LALS Director Emilio Parrado answers questions on immigration reform

Q and A: Immigration Reform Inertia

Emilio Parrado answers questions on immigration reform.

November 2013

Blake Cole

Like healthcare before it, meaningful immigration reform in Congress
is akin to political kryptonite. Promising reform, often bipartisan,
inevitably falls by the wayside, while big-name reform supporters
experience a change of heart. To help make sense of the lack of action,
we sat down with Emilio Parrado, Professor of Sociology, to find out how politicians’ hesitancy to face the issue is affecting Americans.


1.    Why does Congress seem unwilling to pass meaningful immigration reform?

The
fact that we’re not discussing immigration is a reflection of the
failure of our political process to address one of the leading gaps in
U.S. policy. It’s unconscionable to refuse to have any discussion at
all. The Republican Party, specifically, does not want to deal with
it—Democrats are at least willing to discuss the issue. Nobody is trying
to promote tremendous numbers of immigrants, just pass legislation
that makes sense. This is not an issue unique to the U.S. It happens
everywhere where you don’t have a mechanism for the legal migration of
low-skill workers—and it creates huge problems. Immigration policy,
ideally, needs to be revisited every five years, but we can’t even
manage to begin the process.

2.    How does immigration
reform—or lack thereof—impact voter base? Could delaying it play
favorably to politicians’ performance at the polls?


When you
consider the link between immigration policy and the voter base, a lot
of it has to do with the disjuncture between local and national
interests. Particularly in the House, where elected officials are
responsible to local constituencies which may not include many
immigrants, it is harder for politicians to take the bigger, national
picture into consideration. This is especially true for many Republicans
who, because of gerrymandering, are more concerned about a more
conservative challenger in the primaries than in a more liberal
challenger in the general election. So they tend to discount the damage
done at the national level by the current impasse. This is not just a
Republican issue, though. The Obama administration has also not
revisited its policies towards deportations. We keep criminalizing
immigrants, when, for the most part, the only crime they have committed
is working.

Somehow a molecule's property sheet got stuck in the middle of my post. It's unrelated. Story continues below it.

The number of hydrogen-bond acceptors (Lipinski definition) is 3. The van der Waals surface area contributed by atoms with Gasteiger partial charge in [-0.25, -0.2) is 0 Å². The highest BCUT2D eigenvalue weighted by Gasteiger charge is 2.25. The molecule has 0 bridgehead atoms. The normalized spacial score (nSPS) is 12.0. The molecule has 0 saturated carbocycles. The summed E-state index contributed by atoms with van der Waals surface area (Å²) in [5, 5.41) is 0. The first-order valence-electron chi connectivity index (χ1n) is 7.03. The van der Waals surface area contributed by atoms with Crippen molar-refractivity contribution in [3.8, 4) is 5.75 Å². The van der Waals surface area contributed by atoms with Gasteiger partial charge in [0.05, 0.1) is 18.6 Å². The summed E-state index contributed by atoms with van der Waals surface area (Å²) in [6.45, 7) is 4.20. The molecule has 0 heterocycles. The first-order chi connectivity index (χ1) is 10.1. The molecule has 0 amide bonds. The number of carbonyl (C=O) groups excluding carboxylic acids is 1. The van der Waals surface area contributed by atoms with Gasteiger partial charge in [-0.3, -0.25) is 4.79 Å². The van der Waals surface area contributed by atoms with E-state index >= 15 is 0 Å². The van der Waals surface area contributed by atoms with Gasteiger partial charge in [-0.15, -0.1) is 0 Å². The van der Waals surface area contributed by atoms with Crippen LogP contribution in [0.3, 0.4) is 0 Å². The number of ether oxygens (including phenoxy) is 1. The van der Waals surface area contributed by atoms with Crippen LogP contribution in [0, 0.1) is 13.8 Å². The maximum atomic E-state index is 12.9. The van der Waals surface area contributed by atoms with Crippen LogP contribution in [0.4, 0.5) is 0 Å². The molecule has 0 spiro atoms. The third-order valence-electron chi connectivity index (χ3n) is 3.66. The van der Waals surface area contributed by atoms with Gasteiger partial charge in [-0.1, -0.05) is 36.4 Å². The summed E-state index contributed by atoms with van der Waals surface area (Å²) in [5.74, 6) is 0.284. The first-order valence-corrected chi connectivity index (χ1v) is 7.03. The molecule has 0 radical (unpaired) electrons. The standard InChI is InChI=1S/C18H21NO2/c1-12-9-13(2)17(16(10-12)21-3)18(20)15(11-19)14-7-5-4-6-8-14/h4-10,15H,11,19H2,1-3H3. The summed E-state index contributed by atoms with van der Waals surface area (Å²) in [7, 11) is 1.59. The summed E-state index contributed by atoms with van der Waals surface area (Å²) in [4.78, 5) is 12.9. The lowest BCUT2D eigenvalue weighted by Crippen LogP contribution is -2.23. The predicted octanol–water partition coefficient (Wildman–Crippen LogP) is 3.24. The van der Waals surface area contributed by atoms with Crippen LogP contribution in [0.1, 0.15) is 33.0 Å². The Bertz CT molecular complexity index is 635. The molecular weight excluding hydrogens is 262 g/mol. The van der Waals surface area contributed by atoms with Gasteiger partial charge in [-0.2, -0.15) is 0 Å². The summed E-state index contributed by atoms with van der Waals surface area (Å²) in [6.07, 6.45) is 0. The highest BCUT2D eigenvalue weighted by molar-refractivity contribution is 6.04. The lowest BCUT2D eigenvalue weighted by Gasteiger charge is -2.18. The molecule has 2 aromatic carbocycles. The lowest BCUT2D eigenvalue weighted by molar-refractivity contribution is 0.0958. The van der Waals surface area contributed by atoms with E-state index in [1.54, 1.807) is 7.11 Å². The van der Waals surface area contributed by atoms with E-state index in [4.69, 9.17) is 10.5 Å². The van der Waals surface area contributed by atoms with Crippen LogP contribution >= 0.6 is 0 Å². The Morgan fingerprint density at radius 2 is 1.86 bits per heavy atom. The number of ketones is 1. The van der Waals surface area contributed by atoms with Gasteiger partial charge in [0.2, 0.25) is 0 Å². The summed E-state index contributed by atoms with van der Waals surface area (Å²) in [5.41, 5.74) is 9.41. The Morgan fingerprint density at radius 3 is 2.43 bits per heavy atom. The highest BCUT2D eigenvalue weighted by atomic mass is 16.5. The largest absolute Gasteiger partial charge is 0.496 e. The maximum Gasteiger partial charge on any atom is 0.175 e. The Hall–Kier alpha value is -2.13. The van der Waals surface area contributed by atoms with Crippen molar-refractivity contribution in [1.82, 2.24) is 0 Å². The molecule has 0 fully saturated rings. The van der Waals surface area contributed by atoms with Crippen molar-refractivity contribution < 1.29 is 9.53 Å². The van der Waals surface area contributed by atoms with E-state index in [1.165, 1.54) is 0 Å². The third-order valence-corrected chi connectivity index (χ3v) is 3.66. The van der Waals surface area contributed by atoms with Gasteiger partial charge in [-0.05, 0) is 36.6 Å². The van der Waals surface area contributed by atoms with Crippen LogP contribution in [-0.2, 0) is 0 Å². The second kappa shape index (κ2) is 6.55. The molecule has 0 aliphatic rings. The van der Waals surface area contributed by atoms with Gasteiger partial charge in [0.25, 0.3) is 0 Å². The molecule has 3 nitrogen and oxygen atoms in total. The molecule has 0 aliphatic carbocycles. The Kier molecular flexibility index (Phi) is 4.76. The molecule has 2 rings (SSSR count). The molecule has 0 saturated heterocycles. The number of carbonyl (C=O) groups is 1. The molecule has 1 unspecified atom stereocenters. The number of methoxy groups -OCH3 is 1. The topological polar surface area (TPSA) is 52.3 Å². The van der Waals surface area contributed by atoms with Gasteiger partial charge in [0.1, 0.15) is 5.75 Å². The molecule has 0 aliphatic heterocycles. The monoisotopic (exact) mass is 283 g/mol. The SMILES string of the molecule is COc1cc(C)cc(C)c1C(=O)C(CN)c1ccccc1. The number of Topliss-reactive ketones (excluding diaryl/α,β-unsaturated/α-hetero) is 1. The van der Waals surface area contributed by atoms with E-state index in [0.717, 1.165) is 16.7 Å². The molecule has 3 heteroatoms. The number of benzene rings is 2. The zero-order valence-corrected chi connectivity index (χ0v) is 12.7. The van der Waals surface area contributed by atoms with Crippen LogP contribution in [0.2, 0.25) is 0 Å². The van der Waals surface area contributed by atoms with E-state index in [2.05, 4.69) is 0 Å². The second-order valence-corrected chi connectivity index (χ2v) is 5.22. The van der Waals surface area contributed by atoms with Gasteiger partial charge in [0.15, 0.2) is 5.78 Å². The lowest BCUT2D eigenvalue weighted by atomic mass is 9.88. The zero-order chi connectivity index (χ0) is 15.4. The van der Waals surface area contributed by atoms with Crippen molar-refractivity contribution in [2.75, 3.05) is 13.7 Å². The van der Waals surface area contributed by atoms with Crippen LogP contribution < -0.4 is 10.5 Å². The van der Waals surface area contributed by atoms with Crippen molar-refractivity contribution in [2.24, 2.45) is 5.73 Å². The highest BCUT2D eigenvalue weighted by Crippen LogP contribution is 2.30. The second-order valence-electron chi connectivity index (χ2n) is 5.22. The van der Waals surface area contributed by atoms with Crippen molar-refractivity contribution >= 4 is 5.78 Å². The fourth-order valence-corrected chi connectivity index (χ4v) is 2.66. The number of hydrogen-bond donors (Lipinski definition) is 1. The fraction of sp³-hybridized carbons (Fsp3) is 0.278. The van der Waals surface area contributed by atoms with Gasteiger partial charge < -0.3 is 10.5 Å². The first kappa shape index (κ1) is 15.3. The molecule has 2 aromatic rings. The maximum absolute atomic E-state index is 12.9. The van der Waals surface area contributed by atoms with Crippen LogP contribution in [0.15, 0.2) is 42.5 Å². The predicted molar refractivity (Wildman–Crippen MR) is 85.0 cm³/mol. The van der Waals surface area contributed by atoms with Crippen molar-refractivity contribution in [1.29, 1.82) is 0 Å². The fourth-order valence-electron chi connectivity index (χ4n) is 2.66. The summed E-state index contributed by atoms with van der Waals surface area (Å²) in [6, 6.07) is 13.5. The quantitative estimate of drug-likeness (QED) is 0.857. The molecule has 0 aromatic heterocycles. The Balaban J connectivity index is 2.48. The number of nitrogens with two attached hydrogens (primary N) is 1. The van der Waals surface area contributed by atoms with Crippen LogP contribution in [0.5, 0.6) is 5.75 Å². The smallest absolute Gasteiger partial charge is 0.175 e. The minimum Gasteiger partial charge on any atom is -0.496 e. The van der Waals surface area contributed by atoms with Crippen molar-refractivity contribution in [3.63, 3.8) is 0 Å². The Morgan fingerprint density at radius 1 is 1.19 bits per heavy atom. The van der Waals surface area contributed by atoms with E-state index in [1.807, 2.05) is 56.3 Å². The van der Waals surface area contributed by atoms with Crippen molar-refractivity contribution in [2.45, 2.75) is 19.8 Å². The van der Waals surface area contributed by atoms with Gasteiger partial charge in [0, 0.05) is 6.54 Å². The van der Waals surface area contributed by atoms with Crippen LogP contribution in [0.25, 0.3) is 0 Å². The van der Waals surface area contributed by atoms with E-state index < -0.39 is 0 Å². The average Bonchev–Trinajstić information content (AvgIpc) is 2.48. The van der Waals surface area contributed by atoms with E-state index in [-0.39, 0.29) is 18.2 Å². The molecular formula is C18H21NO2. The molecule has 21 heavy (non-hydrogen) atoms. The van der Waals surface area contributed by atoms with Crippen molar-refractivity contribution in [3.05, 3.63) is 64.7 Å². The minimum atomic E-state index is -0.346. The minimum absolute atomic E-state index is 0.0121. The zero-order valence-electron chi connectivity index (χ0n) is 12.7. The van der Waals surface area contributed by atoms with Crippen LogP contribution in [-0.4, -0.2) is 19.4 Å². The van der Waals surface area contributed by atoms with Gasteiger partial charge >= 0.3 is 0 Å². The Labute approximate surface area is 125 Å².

3.    The fate of children born to immigrants is a hot-button issue. What role does this play in the debate about reform?

There
are two kinds of children born to immigrants and they are both
important to the reform debate.  First you have children born abroad and
brought to the U.S. by their parents. They are the most sympathetic of
all the undocumented because they were kids when they came, and many
study hard and follow all the rules only to find out that they can’t go
to college or can’t get any decent kind of job no matter how well they
did at school. The other group is the children born in the U.S. to
undocumented parents. They are citizens by birth but live in constant
fear of their parents being deported. In both cases it’s a lot of stress
and uncertainty that’s completely unnecessary. There’s a lot of
discussion in immigration policy about bringing in “good immigrants.”
And it’s interesting when it comes to discussions about the DREAM Act
and the children of immigrants because these are really excellent
immigrants. These are children that have gone through the educational
system in the U.S. In many cases they finish college. And that’s the
kind of immigrants that in theory we should want. But we’re not even
willing to regularize their situation. This is not just the interest of
the U.S. and how much we want to punish people—these are things that
happen because of very powerful social forces.

4.    You mentioned the DREAM Act, which in the past has received bipartisan support. But now that support has wavered. Why?

It’s
hard to understand in objective terms. These are kids with no
connection whatsoever with their countries of origin.They speak English.
They are assimilated in all regards—members of the U.S. population.
You don’t punish children for what their parents did—it’s that simple.
This is like saying, you know, I’m not going to allow you to vote